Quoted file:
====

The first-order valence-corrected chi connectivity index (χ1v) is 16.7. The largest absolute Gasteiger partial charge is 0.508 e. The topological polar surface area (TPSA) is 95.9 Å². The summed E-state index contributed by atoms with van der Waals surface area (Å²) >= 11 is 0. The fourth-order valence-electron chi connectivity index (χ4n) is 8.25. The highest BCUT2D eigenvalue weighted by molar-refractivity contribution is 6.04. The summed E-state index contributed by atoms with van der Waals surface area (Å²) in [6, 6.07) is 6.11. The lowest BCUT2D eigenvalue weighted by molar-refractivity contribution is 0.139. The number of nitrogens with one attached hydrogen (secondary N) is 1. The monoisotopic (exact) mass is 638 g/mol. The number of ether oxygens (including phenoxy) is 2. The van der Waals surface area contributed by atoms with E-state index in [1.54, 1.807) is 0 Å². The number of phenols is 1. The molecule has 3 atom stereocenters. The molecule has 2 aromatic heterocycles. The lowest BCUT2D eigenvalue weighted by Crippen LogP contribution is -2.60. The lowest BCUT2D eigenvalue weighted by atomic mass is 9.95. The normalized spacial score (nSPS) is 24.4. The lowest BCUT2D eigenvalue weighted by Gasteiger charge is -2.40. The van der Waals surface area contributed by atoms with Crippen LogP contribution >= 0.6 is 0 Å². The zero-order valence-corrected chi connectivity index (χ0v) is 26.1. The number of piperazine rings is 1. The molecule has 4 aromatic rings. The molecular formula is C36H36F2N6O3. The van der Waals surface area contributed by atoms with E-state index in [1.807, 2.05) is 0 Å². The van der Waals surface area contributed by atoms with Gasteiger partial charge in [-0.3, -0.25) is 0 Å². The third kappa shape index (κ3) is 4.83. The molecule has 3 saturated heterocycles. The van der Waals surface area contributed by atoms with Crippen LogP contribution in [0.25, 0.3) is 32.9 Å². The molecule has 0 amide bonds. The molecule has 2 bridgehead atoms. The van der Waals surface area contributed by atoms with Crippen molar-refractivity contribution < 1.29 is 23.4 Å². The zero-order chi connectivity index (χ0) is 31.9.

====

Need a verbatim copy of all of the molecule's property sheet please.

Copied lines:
The first-order valence-corrected chi connectivity index (χ1v) is 16.7. The largest absolute Gasteiger partial charge is 0.508 e. The topological polar surface area (TPSA) is 95.9 Å². The summed E-state index contributed by atoms with van der Waals surface area (Å²) >= 11 is 0. The fourth-order valence-electron chi connectivity index (χ4n) is 8.25. The highest BCUT2D eigenvalue weighted by molar-refractivity contribution is 6.04. The summed E-state index contributed by atoms with van der Waals surface area (Å²) in [6, 6.07) is 6.11. The lowest BCUT2D eigenvalue weighted by molar-refractivity contribution is 0.139. The number of nitrogens with one attached hydrogen (secondary N) is 1. The monoisotopic (exact) mass is 638 g/mol. The number of ether oxygens (including phenoxy) is 2. The van der Waals surface area contributed by atoms with E-state index in [1.54, 1.807) is 0 Å². The number of phenols is 1. The molecule has 3 atom stereocenters. The molecule has 2 aromatic heterocycles. The lowest BCUT2D eigenvalue weighted by Crippen LogP contribution is -2.60. The lowest BCUT2D eigenvalue weighted by atomic mass is 9.95. The normalized spacial score (nSPS) is 24.4. The lowest BCUT2D eigenvalue weighted by Gasteiger charge is -2.40. The van der Waals surface area contributed by atoms with Crippen LogP contribution >= 0.6 is 0 Å². The zero-order valence-corrected chi connectivity index (χ0v) is 26.1. The number of piperazine rings is 1. The molecule has 4 aromatic rings. The molecular formula is C36H36F2N6O3. The van der Waals surface area contributed by atoms with E-state index in [1.807, 2.05) is 0 Å². The van der Waals surface area contributed by atoms with Gasteiger partial charge in [-0.3, -0.25) is 0 Å². The third kappa shape index (κ3) is 4.83. The molecule has 3 saturated heterocycles. The van der Waals surface area contributed by atoms with Crippen LogP contribution in [0.25, 0.3) is 32.9 Å². The molecule has 0 amide bonds. The molecule has 2 bridgehead atoms. The van der Waals surface area contributed by atoms with Crippen molar-refractivity contribution < 1.29 is 23.4 Å². The zero-order chi connectivity index (χ0) is 31.9.